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What and how to cook, when you can't cook

Discussion in 'Lifestyle Management' started by Vincent, Sep 24, 2012.

  1. ixchelkali

    ixchelkali Senior Member

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    Long Beach, CA
    Split Pea Soup

    This one takes a little more prep, but I’m posting it because I like it, and you can do the prep a little at a time (or do the prep one day and cook it the next).

    8 servings

    2 cups dry split peas (about a lb)
    7 cups water
    2 carrots, diced
    2 stalks celery, finely chopped
    1 med. onion, finely chopped
    1 cup diced lean ham
    1 tsp dried thyme*
    1 bay leaf, optional
    1/4 tsp pepper
    1/2 tsp salt, or to taste (or chicken bouillon granules)

    Rinse peas. Put everything except the salt into a large pot. Bring just to a boil, then turn down to a simmer. Simmer gently with the lid slightly tilted until tender, about 30 to 45 minutes. Season with salt to taste.

    This can also be made in the Crockpot. Just throw everything in the crock and cook on low for 8 hours or on high for 4 to 5 hours.

    Per Serving: 208 Calories; 2g Fat (6.7% calories from fat); 16g Protein; 33g Carbohydrate; 14g Dietary Fiber; 9mg Cholesterol; 433mg Sodium.
    Exchanges: 2 Grain(Starch); 1 1/2 Lean Meat; 1/2 Vegetable; 0 Fat.

    *Or Trader Joe’s 21 Seasoning Salute is good, too.
    merylg and ahimsa like this.
  2. ixchelkali

    ixchelkali Senior Member

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    Long Beach, CA
    Crockpot Pineapple Chicken

    4 servings

    4 boneless, skinless, chicken breasts
    paprika
    black pepper
    1 (19 oz) can unsweetened pineapple tidbits (undrained)
    2 Tbsp Dijon mustard
    2 Tbsp soy sauce
    2 cloves garlic, minced

    Put chicken in bottom of Crockpot. Sprinkle with paprika and pepper. Mix soy sauce, pineapple and mustard together, pour over chicken. Add minced garlic. Cover and cook on low for 7-9 hours.
    Tammy, alex3619 and Sallysblooms like this.
  3. ixchelkali

    ixchelkali Senior Member

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    Long Beach, CA
    Pork Chops with Dijon Cream Sauce

    Yield: 4 Servings

    4 boneless center-cut pork loin chops (1/2 inch thick)*
    1 Tbsp. olive oil
    salt and pepper to taste
    1/3 cup chicken broth
    1-1/2 Tbsp Dijon mustard
    1/3 cup evaporated milk


    Trim fat from chops. Sprinkle both side of chops evenly with salt and pepper (sometimes I sprinkle on a little garlic powder, too).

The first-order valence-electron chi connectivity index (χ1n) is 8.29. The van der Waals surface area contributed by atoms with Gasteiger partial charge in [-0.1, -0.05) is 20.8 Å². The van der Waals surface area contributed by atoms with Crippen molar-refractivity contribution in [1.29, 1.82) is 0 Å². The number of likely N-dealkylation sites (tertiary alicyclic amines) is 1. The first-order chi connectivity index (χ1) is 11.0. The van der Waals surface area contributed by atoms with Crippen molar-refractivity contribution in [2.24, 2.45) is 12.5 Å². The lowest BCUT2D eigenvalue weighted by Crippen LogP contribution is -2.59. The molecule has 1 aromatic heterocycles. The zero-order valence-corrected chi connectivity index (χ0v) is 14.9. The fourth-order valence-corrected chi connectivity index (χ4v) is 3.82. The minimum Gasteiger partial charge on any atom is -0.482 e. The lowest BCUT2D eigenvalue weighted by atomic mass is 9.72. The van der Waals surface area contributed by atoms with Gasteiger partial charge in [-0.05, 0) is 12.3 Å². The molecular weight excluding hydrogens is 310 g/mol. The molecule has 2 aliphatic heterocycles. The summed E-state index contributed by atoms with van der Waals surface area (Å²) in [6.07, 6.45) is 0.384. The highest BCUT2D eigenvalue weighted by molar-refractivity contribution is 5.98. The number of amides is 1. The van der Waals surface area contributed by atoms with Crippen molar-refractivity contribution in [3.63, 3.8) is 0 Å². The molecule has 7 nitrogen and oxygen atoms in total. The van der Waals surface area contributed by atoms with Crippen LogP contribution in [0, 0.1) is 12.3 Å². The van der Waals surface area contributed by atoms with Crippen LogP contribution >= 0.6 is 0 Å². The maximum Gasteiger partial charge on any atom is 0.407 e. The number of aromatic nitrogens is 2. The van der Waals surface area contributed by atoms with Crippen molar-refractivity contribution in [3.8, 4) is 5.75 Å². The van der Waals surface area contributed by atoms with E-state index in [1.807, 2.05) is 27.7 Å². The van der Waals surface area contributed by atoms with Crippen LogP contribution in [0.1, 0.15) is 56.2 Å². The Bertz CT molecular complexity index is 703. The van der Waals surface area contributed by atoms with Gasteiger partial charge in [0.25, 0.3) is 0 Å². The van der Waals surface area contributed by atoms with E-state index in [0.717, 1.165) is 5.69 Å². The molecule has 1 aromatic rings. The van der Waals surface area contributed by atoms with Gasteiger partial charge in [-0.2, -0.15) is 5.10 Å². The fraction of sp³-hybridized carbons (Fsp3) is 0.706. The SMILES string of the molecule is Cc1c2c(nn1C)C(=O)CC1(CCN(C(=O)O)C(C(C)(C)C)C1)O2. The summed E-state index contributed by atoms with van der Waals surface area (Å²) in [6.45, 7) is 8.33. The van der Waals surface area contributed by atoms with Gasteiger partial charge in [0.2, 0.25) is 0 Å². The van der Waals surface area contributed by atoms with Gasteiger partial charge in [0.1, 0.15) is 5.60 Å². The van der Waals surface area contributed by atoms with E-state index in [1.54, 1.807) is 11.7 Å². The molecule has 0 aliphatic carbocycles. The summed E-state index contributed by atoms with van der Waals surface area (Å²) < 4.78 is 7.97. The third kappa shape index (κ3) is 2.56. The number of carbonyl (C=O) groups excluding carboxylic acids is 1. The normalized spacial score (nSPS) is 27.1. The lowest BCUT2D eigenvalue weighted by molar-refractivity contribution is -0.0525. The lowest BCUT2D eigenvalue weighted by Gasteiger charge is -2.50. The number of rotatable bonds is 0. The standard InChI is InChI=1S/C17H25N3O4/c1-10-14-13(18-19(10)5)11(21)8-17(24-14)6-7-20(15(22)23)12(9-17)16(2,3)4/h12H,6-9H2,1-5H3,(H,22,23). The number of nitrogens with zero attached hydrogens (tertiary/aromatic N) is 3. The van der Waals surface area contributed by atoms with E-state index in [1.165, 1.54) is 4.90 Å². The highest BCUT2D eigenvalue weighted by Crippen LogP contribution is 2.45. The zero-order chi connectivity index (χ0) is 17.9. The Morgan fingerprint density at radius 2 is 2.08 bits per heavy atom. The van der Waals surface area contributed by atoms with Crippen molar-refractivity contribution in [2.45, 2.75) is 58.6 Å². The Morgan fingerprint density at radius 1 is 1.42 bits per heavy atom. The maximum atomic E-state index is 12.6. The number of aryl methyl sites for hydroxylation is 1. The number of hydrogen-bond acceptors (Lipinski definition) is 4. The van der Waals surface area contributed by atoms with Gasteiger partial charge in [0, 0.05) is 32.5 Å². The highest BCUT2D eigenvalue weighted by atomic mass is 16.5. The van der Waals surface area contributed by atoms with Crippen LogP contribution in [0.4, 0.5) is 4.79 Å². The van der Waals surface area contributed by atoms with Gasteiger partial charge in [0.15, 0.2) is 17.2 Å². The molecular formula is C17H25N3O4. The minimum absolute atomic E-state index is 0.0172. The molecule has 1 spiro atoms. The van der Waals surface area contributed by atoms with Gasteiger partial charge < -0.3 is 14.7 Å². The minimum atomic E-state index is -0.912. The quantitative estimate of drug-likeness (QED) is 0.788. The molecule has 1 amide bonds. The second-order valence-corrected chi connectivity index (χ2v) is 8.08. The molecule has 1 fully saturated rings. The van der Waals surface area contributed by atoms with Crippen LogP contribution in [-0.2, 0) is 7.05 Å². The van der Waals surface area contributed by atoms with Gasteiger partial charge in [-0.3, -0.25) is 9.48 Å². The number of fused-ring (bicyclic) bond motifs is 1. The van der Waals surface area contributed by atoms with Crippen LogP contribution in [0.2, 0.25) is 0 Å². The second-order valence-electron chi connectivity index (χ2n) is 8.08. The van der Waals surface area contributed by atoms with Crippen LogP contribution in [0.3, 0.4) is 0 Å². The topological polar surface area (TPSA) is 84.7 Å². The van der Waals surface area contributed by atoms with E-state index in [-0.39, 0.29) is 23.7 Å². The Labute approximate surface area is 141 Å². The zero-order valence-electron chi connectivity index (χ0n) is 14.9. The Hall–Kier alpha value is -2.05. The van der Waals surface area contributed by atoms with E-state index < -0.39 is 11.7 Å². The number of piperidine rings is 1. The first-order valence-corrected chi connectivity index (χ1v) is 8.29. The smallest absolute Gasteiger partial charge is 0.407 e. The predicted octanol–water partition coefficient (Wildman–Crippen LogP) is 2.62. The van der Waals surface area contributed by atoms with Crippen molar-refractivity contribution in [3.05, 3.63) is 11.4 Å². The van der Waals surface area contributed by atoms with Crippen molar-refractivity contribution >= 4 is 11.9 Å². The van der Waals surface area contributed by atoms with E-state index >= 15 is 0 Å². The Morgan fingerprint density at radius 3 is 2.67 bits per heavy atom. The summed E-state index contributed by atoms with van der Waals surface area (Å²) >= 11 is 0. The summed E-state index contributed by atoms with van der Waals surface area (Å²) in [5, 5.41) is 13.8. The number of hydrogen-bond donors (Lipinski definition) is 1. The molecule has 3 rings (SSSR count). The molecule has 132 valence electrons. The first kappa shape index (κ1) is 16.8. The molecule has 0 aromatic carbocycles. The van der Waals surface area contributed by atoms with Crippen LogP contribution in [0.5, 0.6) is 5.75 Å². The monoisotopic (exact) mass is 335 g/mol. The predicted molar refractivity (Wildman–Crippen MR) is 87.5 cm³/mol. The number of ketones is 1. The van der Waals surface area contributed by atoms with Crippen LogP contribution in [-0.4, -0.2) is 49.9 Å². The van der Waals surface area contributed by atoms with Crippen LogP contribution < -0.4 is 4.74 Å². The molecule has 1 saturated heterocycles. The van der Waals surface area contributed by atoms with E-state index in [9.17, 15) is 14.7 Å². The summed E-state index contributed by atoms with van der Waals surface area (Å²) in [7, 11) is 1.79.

Place the olive oil in a large nonstick skillet. Place over medium-high heat until hot. Add chops to skillet and cook 3 to 4 minutes on each side or until browned.

    Remove chops from skillet and keep warm.

    Add broth to skillet, stirring to loosen browned bits. Combine mustard and evaporated milk: add to skillet. Reduce heat and simmer 7 minutes or until sauce is thickened slightly.

    Spoon sauce over chops.

    *I also make this with pork tenderloin cut into medallions.


    Per Serving: 180 Calories; 9g Fat (44.6% calories from fat); 22g Protein; 3g Carbohydrate; trace Dietary Fiber; 48mg Cholesterol; 175mg Sodium.
    Exchanges: 3 Lean Meat; 0 Non-Fat Milk; 1/2 Fat; 0 Other Carbohydrates.
  4. ixchelkali

    ixchelkali Senior Member

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    Long Beach, CA
    Crockpot Chicken with Salsa

    4 Servings

    4 chicken boneless skinless chicken breast halves
    1 16-oz jar salsa
    1 large onion, cut in wedges
    1 sweet red pepper, diced*
    1 green pepper, diced*
    1 yellow pepper, diced*

    Place chicken in Crockpot & pour salsa on top. Turn on low. After 1 hour, add the onion and diced peppers. Cook on low for 4-6 hrs or so.

    *I sometimes use a bag of frozen sliced peppers instead to save chopping. It works fine.
    camas likes this.
  5. ixchelkali

    ixchelkali Senior Member

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    Long Beach, CA
    Italian Beef – Crockpot

    This one does use a mix, Italian dressing mix. But if you can handle that, it’s pretty easy and tasty.

    10 servings

    3 lb beef round roast
    2 packages Good Seasons Zesty Italian Dressing mix
    4 cups beef broth
    1 bell pepper, sliced

    Trim any visible fat off roast. Put all ingredients into slow cooker. Cook 8 to 10 hours (or overnight) on low. Pour off liquid and refrigerate. Shred meat and refrigerate. When liquid is cool, skim any fat off the top. Re-warm shredded beef in the cooking liquid.

    (You can skip the cooling and skimming part if fat isn’t an issue for you. In that case you can just remove the meat from the liquid and cool until you can handle it, shred, and return to liquid.)

    Can be frozen in the liquid.